A quick shot during the smashing-pumpkins scene, however, shows a kid with pumpkins in a shopping cart behind Mr. I-Hate-Halloween. This boy is Schrader, who we will eventually see ripped to pieces by zombie children in a later story. Schrader even comments that someone smashed all of the pumpkins around town. This quick snippet is key, because without it, the two stories are only linked by a passing comment. If you're not paying attention, though, it's easy to miss this scene, or worse, wonder why some kid is running around with a shopping cart.
3. Wheezing Mr. Creeg
If you haven't seen Trick 'r Treat yet, first of all, hop on it. But this is going to contain spoilers, so you've been warned. Mr. Creeg is a cranky old neighbor, played by Brian Cox, who once drove a bus-full of mentally retarded kids into a lake because their parents paid him to do it. Plagued by those memories, he despises Halloween. We see the incident occur that fateful Halloween ago but don't know that it's the same Mr. Creeg in present-day until the end of the film, in a couple of photographs.
But there's another clue that reveals the bus driver to be Mr. Creeg. After the bus driver climbs out of the water during the bus-sinking scene, he wheezes much the same way old Mr. Creeg does on Halloween night. Old Mr. Creeg probably has emphysema or something, but young Mr. Creeg is breathing so heavily because of his struggle not to drown. Whatever the case, the sound seems to be yet another indication of the connection to Mr. Creeg, one that you'll notice only after viewing the film in its entirety.
4. Cat's in the bag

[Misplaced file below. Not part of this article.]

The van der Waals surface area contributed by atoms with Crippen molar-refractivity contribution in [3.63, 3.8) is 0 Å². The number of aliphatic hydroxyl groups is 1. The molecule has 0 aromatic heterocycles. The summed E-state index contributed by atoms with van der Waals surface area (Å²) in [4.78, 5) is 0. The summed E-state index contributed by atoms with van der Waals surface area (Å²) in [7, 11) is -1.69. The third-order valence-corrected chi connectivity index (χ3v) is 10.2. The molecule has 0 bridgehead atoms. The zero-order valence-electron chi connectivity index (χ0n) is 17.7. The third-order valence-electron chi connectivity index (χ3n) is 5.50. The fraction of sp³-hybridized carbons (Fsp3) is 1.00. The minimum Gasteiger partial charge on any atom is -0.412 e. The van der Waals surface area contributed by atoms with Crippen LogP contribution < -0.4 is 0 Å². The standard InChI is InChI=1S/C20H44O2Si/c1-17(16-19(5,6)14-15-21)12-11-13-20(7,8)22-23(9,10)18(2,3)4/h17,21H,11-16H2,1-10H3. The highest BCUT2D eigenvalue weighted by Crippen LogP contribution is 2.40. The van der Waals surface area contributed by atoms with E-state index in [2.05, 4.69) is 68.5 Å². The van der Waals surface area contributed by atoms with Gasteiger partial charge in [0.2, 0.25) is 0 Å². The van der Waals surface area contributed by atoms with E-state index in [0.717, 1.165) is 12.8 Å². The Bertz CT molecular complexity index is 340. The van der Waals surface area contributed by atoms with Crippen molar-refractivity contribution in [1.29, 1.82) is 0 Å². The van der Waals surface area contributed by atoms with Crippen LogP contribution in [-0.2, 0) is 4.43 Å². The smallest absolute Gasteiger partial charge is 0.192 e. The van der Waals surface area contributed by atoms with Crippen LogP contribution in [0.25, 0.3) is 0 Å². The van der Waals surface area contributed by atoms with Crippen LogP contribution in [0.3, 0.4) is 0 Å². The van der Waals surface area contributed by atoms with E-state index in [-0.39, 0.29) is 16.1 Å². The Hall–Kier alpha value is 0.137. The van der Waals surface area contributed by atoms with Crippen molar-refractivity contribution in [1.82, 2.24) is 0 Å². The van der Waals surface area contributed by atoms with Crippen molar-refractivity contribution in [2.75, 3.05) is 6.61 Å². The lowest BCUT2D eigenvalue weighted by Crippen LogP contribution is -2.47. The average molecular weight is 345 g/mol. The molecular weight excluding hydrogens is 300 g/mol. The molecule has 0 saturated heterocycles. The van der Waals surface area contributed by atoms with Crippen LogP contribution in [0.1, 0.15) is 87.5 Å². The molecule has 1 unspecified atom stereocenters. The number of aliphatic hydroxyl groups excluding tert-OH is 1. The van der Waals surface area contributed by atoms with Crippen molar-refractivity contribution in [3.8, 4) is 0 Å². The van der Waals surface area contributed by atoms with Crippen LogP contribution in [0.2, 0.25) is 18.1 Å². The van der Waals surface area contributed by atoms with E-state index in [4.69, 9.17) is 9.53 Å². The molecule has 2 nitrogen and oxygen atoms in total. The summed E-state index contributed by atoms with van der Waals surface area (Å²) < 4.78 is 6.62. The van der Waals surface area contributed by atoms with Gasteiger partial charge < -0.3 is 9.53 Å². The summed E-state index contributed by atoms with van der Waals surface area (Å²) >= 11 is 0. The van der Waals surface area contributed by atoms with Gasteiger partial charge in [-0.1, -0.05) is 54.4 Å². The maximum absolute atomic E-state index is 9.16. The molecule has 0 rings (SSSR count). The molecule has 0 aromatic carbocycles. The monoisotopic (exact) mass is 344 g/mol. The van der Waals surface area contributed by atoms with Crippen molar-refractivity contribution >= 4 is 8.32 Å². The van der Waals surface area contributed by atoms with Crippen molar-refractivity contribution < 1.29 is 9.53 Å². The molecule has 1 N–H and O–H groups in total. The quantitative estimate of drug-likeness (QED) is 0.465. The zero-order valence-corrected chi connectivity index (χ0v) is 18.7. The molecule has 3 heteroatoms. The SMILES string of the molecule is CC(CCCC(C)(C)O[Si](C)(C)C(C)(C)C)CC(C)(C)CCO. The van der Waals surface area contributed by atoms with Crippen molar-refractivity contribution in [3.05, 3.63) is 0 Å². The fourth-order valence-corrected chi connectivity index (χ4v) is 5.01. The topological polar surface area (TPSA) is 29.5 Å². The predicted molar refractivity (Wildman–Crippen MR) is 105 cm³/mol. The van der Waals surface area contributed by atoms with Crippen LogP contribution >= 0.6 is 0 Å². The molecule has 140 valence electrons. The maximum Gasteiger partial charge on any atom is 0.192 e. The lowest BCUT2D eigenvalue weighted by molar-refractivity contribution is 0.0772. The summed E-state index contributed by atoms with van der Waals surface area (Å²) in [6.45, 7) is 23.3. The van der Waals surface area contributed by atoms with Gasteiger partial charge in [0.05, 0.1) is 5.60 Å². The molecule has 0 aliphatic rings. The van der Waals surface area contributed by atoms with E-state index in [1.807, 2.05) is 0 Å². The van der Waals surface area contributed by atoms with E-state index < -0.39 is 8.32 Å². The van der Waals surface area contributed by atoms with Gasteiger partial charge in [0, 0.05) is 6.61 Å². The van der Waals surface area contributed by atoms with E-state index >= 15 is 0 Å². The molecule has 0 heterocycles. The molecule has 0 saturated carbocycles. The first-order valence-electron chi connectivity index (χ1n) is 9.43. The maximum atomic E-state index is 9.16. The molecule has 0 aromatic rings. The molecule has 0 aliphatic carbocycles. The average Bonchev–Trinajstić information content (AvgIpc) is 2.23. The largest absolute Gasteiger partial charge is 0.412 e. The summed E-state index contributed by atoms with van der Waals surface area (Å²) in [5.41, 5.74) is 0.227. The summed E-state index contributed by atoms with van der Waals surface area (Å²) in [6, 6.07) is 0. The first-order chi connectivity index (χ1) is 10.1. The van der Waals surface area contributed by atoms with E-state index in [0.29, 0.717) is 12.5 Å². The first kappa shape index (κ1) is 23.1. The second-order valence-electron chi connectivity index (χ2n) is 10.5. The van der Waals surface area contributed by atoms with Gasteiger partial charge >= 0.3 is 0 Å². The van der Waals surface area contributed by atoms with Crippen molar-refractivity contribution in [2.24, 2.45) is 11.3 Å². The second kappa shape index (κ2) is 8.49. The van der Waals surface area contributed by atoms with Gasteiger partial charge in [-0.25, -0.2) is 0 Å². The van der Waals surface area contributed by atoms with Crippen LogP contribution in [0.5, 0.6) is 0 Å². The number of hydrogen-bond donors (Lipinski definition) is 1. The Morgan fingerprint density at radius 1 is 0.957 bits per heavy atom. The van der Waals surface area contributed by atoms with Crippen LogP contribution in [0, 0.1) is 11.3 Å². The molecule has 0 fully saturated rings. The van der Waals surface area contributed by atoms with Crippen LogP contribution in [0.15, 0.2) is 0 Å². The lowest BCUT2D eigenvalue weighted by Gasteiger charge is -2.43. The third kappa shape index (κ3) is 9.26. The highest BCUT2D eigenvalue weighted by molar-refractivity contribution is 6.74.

In an early scene, trick-or-treaters visit killer Steven's house to get some delicious candy. Who else would be behind them but Sam, who quickly grabs a 100 Grand bar and shuffles down the stairs. He drags his trick-or-treat bag with him, but inside is not candy - if you listen careful, you can hear the soft squeak of a cat being bumped against the stairs.
Later on, a quick glimpse of Sam thirty years ago shows him picking up a dead bird (or bat) and stuffing it into his bag. Apparently the spirit of Halloween likes to collect animals for later use, whatever that may be.
5. Hot dog Halloween
When Schrader, Macy, Sara, and Chip stop at their teacher's house to pick up some jack-o-lanterns, they see a little more than they bargained for - to wit, most of the school staff grinding on each other in a drunken haze. As they peer into the shadowy house, we catch a glimpse of a man in a hot dog costume rubbing his wiener (the costume, you hog) against another woman.
Later, in the werewolf-transformation scene towards the end of the film, the hot dog costume can be seen lying on the ground empty. Maybe a lonely woman lured the hot dog man to the werewolf mating site, where he became the meat of the party.
These are all very minor moments in a film full of great Halloween tricks, but they show that Trick 'r Treat is focused just as much on the small details as the overall intersecting storyline. And if you watch the film every year for Halloween like I do, there still might be some little things you didn't notice your first, fourth, or tenth time viewing it. Happy Halloween!